There are the skyscrapers, the parks, the street art, the yellow (and green) taxis, and so much more! Local Expeditions has recently added several new tours to cover the bountiful urban beauty and rich history of this city. On our GATWAY: THE IMMIGRANTS tour we  walk through the Lower East Side, a district shows that within decades how the Irish Five Points became in turn the Jewish quarter, then Little Italy, now Chinatown and today’s Courthouse District. If you take the JACKIE ROBINSON’S BROOKLYN tour you’ll find out why no other major league team in 1947 was willing to sponsor a black man on the field–Brooklyn welcomed it! If you are appalled by the actions of our current 2017 POTUS like we are, you’d love our F@CK TR#MP: CHEAP ETHNIC EATS IN MIDTOWN foodie adventure where we’ll visit West African steam tables in Chelsea, food courts in Koreatown, Pakistani grills in NoMad, Indian buffets in Curry Hill, etc., etc. etc.  as long as your feet and stomachs hold out! And, if you are a romantic and like NYC love stories, check out the sneak-peek of our GOWANUS? YES, GO ON US!

And, there are the bodegas. And bodega cats. Both are staples of NYC life, especially in the boroughs. Recently someone posted a review on Yelp calling out a bodega cat. The response was swift, fierce, and very funny.

Photo of a cat

Everyone needs a job.

As a queer person, I love that NYC protects 31 gender identities. This is something that is extremely important in the current fascist political regime when our federal government, along with many states and cities, are passing laws allowing discrimination against transgender people, LGB folks, and other gender and sexual minorities.

Gender Identity Chart

Guide to NYC’s Protected Gender Identities

At the end of the day, New York City feeds my craving for living amongst like-minded creative folks. And, I don’t mean only artists and writers, but New Yorkers of all stripes who make it here despite all the obstacles.

To-Go Coffee Cup

No sugar? Say it twice. Say it loud. Say it clear. (The default is a “regular” which has two tablespoons and milk.)

That’s why I love New York City–it’s my one and only!

Logo for The New York Times Travel Show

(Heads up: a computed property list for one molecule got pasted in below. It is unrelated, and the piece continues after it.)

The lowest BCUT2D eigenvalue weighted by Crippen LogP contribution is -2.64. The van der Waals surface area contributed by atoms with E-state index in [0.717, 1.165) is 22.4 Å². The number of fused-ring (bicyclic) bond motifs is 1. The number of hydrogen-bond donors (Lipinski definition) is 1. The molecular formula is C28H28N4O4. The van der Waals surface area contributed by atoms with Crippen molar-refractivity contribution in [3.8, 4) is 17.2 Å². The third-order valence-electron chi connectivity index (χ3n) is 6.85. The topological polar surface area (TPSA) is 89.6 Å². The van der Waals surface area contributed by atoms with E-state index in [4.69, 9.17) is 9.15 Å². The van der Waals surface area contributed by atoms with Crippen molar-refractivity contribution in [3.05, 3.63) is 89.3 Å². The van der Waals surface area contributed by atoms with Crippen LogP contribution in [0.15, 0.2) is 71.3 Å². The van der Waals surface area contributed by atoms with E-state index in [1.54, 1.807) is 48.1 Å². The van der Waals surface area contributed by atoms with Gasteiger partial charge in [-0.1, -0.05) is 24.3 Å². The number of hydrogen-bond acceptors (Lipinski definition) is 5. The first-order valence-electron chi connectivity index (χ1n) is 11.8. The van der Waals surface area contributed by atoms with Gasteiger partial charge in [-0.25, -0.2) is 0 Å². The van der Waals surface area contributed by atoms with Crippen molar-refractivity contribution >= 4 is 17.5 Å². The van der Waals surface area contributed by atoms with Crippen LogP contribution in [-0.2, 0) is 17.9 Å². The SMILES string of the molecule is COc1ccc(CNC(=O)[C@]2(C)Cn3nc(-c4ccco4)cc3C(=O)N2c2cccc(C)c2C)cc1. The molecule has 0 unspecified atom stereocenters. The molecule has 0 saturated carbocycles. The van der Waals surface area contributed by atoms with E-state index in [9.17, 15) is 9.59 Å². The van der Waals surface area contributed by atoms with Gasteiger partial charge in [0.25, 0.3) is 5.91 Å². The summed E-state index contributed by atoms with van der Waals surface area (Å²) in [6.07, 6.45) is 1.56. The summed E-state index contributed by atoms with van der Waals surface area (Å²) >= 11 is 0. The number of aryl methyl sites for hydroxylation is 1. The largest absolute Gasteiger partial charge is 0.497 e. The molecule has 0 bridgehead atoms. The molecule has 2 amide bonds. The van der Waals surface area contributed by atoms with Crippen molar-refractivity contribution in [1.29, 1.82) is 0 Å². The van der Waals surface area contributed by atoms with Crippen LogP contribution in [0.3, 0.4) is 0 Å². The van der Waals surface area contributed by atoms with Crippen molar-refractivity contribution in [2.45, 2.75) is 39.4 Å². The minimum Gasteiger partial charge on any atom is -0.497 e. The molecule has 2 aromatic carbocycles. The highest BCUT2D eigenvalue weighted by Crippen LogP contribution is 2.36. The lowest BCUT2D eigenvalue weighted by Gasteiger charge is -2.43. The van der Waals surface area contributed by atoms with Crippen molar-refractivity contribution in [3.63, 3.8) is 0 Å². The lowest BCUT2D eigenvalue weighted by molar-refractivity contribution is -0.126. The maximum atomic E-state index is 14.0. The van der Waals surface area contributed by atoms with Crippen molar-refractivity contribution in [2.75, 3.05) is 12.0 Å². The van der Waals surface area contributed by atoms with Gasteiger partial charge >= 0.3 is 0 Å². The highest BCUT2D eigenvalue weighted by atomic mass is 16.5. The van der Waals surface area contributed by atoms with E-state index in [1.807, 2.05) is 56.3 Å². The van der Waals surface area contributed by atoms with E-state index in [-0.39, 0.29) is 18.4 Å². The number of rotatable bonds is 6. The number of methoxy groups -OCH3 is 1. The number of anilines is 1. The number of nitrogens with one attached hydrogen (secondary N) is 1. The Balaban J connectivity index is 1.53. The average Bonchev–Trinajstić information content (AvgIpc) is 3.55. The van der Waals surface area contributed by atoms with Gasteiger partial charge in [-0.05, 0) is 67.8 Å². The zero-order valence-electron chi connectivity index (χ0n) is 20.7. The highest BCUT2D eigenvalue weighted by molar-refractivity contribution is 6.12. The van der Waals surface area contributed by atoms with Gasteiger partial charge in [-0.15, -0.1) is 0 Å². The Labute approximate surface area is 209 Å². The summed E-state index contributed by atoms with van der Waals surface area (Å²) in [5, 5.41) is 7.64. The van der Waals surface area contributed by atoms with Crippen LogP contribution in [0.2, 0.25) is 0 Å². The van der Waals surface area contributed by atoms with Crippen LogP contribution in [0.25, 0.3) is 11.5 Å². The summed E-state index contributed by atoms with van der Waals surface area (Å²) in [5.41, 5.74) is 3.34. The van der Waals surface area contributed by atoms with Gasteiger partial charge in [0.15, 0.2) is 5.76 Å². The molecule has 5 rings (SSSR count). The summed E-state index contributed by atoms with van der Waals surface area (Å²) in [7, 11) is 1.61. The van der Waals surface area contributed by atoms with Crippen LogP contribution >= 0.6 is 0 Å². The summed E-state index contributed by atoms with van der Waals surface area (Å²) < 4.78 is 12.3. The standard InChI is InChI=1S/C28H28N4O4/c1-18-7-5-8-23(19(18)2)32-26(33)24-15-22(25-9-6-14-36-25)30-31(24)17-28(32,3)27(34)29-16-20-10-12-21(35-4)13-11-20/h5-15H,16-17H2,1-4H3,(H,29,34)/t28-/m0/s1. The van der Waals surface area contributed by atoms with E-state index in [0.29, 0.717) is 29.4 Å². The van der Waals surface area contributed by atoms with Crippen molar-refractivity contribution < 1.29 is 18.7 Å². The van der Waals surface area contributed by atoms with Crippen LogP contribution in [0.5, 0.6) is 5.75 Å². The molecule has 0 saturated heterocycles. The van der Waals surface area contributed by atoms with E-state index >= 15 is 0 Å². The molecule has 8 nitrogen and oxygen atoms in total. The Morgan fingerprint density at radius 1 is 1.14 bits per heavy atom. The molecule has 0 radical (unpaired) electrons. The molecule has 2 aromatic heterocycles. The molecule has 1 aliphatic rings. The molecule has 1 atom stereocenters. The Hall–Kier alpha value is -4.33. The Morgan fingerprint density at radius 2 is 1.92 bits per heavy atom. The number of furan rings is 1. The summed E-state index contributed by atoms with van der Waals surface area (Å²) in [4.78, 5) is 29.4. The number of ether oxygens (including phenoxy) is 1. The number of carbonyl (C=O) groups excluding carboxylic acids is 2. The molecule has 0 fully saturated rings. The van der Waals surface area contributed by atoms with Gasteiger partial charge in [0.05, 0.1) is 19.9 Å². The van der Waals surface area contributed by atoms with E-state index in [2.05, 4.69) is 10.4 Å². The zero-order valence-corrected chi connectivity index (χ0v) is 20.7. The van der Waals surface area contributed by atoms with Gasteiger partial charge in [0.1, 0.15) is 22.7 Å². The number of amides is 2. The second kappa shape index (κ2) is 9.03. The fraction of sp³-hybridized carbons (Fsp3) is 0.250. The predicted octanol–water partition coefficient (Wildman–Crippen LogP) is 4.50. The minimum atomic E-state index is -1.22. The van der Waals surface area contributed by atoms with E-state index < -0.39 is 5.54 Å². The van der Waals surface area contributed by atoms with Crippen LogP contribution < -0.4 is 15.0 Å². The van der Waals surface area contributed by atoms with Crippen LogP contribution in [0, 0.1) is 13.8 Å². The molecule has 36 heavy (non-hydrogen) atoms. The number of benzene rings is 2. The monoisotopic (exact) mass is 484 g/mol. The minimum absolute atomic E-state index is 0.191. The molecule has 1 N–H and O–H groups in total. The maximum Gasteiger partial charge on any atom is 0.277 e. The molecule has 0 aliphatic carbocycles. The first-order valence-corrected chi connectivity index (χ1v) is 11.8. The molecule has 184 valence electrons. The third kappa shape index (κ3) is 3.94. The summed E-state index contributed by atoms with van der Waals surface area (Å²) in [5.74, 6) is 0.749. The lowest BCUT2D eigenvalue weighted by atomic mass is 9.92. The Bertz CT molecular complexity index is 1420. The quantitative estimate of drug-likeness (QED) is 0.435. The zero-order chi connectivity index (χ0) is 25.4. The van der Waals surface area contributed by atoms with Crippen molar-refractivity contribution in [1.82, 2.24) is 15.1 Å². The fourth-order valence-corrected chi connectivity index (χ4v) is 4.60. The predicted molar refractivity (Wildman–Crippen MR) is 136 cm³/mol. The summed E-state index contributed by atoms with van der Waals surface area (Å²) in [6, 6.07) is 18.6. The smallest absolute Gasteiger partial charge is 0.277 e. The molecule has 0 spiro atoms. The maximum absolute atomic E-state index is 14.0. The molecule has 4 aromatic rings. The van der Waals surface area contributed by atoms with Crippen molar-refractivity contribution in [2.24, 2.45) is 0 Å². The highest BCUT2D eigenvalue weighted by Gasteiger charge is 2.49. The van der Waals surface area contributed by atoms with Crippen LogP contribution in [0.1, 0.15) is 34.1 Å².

Local Expeditions at The New York Times Travel Show!

Logo for The New York Times Travel Show

At the Javits Center, NYC

We are thrilled to be part of The New York Times Travel Show and if you are an attendee of the show, please take advantage of our 2-for-1 offer on all our tours from now until February 3rd.

Our guides will lead you off the beaten path to explore the nooks and crannies of NYC’s most interesting neighborhoods, including DUMBO, Gowanus, Williamsburg, Bushwick, Victorian Flatbush, and Park Slope in Brooklyn; Washington Heights, Hell’s Kitchen, the East Village, and the early morning flower district in Manhattan; and Flushing in Queens.

Check out a sneak peak of some of our tours:

Citibike DUMBO begins in Manhattan at a CitiBike kiosk near the Manhattan Bridge. We ride very slowly (this is not extreme sports) as the bike gives us an opportunity to get to DUMBO and enjoy some beautiful vistas and hear some stories along the way. This also gives you a chance to get used to our excellent CitiBike program so you can enjoy some of the city’s great bike paths on future trips to New York.

Go to Hell! See Hell’s Kitchen, New York’s most misunderstood neighborhood with our food enthusiast and local expert Ziggy.  Learn about the neighborhood’s complicated and violent history, where Irish gangs once ruled the streets. You’ll get to explore Hell’s Kitchen’s many secrets including gardens, churches, and many great eateries outside the tourist path.